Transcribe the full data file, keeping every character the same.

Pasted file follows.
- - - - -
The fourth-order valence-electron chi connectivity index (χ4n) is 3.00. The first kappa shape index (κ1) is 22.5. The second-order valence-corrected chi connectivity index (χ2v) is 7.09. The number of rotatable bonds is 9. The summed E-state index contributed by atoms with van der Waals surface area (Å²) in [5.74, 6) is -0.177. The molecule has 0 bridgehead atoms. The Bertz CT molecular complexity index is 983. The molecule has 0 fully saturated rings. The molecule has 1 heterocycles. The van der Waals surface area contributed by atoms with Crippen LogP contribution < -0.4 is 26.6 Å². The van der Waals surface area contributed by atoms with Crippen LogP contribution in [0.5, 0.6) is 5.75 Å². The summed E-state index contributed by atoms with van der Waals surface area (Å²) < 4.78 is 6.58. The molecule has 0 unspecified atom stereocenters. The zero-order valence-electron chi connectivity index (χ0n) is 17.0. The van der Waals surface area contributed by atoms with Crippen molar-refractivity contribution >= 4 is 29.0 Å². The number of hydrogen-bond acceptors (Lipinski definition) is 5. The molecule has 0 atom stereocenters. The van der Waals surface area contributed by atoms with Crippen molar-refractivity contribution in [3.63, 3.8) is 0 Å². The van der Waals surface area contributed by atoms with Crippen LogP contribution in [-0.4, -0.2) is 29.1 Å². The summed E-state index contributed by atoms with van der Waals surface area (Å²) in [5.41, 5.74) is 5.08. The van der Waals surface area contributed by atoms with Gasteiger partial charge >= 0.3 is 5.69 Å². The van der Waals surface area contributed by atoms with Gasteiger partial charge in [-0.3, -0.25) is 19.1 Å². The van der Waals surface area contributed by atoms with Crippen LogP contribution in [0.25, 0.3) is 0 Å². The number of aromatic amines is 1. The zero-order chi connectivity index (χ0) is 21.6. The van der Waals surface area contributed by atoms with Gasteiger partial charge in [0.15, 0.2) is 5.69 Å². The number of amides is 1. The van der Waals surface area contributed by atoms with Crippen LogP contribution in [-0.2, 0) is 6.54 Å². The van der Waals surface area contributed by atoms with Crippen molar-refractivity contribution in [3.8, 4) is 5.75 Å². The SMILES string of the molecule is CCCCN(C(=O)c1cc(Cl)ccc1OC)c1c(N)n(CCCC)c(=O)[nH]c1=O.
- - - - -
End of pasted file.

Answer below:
The fourth-order valence-electron chi connectivity index (χ4n) is 3.00. The first kappa shape index (κ1) is 22.5. The second-order valence-corrected chi connectivity index (χ2v) is 7.09. The number of rotatable bonds is 9. The summed E-state index contributed by atoms with van der Waals surface area (Å²) in [5.74, 6) is -0.177. The molecule has 0 bridgehead atoms. The Bertz CT molecular complexity index is 983. The molecule has 0 fully saturated rings. The molecule has 1 heterocycles. The van der Waals surface area contributed by atoms with Crippen LogP contribution < -0.4 is 26.6 Å². The van der Waals surface area contributed by atoms with Crippen LogP contribution in [0.5, 0.6) is 5.75 Å². The summed E-state index contributed by atoms with van der Waals surface area (Å²) < 4.78 is 6.58. The molecule has 0 unspecified atom stereocenters. The zero-order valence-electron chi connectivity index (χ0n) is 17.0. The van der Waals surface area contributed by atoms with Crippen molar-refractivity contribution >= 4 is 29.0 Å². The number of hydrogen-bond acceptors (Lipinski definition) is 5. The molecule has 0 atom stereocenters. The van der Waals surface area contributed by atoms with Crippen molar-refractivity contribution in [3.63, 3.8) is 0 Å². The van der Waals surface area contributed by atoms with Crippen LogP contribution in [-0.4, -0.2) is 29.1 Å². The summed E-state index contributed by atoms with van der Waals surface area (Å²) in [5.41, 5.74) is 5.08. The van der Waals surface area contributed by atoms with Gasteiger partial charge >= 0.3 is 5.69 Å². The van der Waals surface area contributed by atoms with Gasteiger partial charge in [-0.3, -0.25) is 19.1 Å². The van der Waals surface area contributed by atoms with Crippen LogP contribution in [0.25, 0.3) is 0 Å². The number of aromatic amines is 1. The zero-order chi connectivity index (χ0) is 21.6. The van der Waals surface area contributed by atoms with Gasteiger partial charge in [0.15, 0.2) is 5.69 Å². The number of amides is 1. The van der Waals surface area contributed by atoms with Crippen LogP contribution in [-0.2, 0) is 6.54 Å². The van der Waals surface area contributed by atoms with Crippen molar-refractivity contribution in [3.8, 4) is 5.75 Å². The SMILES string of the molecule is CCCCN(C(=O)c1cc(Cl)ccc1OC)c1c(N)n(CCCC)c(=O)[nH]c1=O.